Hay Fever

Best Selling Lab Tests for Hay Fever

Overview of Hay Fever

Hay fever or allergic rhinitis is the inflammation of nose upon reaction to allergens in air. It is usually triggered by environmental allergens, such as dust, pollen, pet hair or mold. Environmental exposure and inherited genetics are associated with hay fever while childhood exposure to animals reduces the risk. Hay fever is manifested by runny nose (clear fluid), sneezing, red, itchy and swollen eyes. Symptoms appear within minutes of exposure and affect sleeping and ability to work and concentrate. People with allergic rhinitis may also have asthma, eczema, allergic conjunctivitis or atopic dermatitis. It is one of the most common allergic reactions all over the world.

Causes and Risk Factors of Hay Fever

Allergic rhinitis has two forms; seasonal and perennial. Seasonal rhinitis is caused by pollens or airborne mold spores and its symptoms appear in spring, summer and early fall. Usually pollens from wind-pollinated plants are predominant cause of allergic reactions. Whereas, perennial rhinitis is caused by dust mites, pet hair, dander, mites or cockroaches and its symptoms can appear year-round in people suffering. Some people may experience both types of rhinitis, with perennial symptoms getting worse during specific pollen seasons. Hay fever can also be triggered be cigarette smoke, perfume, air sprays and diesel exhaust. The underlying mechanism for allergy development involves hypersensitivity IV reactions which involves IgE antibodies attaching to the allergen and causing the release of inflammatory chemicals such as histamine from mast cells.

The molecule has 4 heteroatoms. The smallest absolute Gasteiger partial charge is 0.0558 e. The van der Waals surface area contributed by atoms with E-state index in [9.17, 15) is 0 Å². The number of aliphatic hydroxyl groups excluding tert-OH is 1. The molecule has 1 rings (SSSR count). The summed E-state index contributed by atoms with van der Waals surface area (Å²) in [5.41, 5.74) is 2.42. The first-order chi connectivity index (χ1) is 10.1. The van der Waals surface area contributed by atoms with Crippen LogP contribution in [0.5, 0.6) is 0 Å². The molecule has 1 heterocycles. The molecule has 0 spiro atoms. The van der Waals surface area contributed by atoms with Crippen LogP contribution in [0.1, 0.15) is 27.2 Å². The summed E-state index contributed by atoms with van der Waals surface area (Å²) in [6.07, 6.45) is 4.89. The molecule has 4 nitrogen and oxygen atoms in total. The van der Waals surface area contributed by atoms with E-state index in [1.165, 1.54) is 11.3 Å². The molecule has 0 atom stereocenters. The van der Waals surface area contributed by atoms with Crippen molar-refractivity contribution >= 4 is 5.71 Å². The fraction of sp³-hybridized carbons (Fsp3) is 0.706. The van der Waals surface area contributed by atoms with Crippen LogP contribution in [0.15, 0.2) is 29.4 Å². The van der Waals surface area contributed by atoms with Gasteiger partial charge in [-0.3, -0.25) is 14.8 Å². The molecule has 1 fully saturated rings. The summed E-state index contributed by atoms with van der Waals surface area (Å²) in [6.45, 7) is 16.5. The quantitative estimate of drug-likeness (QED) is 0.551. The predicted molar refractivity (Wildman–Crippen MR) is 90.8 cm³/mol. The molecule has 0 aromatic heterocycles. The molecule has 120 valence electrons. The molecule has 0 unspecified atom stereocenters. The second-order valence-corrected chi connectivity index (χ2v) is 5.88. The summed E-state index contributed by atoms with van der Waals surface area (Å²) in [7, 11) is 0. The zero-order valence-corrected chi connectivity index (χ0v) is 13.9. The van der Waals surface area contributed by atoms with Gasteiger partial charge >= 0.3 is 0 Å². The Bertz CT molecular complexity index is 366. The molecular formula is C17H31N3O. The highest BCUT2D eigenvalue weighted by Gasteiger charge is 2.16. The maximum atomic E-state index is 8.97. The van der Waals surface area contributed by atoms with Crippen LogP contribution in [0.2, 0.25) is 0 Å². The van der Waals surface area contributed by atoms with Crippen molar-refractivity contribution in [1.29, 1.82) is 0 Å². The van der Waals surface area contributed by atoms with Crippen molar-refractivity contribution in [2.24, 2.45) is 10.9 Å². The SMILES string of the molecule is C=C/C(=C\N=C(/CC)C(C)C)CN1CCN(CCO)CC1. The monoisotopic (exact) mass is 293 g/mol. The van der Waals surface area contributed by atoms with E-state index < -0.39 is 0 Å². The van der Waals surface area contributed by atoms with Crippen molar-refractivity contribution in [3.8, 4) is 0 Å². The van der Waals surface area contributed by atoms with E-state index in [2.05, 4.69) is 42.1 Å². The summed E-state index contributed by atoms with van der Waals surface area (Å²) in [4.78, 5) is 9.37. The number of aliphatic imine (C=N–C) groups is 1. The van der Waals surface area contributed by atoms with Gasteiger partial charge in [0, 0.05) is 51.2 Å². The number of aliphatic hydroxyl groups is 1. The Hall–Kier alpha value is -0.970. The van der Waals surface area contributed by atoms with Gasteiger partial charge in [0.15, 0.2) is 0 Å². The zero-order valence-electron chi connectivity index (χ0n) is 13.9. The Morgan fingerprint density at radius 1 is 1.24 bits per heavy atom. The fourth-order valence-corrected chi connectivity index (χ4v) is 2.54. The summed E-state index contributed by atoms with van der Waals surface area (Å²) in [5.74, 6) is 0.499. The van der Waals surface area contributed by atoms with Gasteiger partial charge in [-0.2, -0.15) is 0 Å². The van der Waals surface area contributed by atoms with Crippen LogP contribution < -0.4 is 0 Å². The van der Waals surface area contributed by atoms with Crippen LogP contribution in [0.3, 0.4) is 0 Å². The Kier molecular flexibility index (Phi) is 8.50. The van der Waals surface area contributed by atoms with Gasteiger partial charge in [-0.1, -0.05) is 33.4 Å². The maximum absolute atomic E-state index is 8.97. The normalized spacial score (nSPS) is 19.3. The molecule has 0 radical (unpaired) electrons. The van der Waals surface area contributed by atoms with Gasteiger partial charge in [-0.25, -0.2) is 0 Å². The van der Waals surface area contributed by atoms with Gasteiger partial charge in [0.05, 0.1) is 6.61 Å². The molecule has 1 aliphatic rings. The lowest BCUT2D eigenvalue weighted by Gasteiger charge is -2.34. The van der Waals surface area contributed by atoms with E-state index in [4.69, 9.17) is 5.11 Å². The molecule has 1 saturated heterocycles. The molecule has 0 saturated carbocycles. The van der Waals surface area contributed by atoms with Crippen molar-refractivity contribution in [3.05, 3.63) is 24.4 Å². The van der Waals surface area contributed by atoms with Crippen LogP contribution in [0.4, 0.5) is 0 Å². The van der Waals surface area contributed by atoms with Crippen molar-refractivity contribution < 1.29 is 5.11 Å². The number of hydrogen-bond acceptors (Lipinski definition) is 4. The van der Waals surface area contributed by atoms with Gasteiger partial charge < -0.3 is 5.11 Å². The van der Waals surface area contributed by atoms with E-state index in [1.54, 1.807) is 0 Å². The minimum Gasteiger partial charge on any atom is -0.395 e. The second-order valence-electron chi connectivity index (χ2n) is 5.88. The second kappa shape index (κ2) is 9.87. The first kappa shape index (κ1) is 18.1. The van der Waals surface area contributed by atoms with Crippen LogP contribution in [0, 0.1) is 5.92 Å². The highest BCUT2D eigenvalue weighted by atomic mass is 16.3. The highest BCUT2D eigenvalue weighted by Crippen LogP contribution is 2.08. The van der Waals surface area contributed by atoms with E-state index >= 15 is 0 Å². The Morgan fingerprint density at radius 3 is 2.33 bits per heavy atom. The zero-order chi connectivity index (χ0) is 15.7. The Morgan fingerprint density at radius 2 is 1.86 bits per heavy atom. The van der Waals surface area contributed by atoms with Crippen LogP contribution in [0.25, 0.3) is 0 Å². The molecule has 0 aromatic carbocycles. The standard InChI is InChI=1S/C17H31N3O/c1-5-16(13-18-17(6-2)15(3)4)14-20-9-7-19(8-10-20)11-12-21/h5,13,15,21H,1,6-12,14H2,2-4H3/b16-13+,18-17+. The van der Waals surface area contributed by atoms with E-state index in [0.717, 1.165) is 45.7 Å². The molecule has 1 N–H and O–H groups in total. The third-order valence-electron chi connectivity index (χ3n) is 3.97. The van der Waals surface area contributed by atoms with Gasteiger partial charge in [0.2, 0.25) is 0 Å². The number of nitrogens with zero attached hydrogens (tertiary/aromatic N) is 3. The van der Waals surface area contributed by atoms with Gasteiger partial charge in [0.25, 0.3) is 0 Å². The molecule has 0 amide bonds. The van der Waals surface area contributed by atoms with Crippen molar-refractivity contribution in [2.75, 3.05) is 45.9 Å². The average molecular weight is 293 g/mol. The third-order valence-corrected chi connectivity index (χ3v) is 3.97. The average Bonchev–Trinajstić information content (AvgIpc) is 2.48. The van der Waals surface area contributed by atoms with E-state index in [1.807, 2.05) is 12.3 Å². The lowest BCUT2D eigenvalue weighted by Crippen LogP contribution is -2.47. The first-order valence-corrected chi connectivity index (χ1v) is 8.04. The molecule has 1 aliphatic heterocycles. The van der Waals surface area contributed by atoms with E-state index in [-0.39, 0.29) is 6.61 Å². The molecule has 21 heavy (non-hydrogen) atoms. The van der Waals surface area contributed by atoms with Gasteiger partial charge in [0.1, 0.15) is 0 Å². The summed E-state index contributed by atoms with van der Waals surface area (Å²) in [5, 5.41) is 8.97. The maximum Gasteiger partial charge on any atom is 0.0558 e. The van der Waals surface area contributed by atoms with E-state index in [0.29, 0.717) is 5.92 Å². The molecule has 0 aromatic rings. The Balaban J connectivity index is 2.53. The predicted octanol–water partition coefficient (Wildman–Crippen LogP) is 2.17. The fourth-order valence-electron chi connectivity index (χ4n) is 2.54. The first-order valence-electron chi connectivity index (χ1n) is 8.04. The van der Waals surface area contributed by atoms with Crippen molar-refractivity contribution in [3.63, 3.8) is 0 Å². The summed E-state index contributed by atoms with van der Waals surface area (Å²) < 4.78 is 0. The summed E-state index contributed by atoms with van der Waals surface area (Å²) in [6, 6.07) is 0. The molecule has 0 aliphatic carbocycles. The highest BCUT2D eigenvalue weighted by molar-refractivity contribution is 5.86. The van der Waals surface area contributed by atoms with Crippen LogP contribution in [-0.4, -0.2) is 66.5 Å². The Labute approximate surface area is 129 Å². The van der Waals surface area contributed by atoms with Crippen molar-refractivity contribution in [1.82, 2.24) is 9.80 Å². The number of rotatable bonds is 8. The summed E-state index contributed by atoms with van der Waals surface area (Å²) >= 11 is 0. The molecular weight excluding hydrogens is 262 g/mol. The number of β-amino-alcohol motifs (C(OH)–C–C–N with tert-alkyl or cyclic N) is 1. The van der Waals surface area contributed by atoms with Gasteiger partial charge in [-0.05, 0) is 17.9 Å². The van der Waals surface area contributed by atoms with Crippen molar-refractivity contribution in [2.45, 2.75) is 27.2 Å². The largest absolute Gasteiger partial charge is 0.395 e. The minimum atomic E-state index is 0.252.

Signs and Symptoms of Hay Fever

The characteristic features of hay fever include rhinorrhea (excessive nasal discharge), sneezing fits, nasal congestion and obstruction and itching. Other signs include conjunctival swelling, rings under the eyes, erythema (redness on skin and mucosa), eyelid swelling, swollen nasal turbinates and middle ear effusions. Hay fever can be associated with decreased focus, limited activities, irritability, sleep disorder, impaired hand-eye coordination, fatigue and problems remembering things.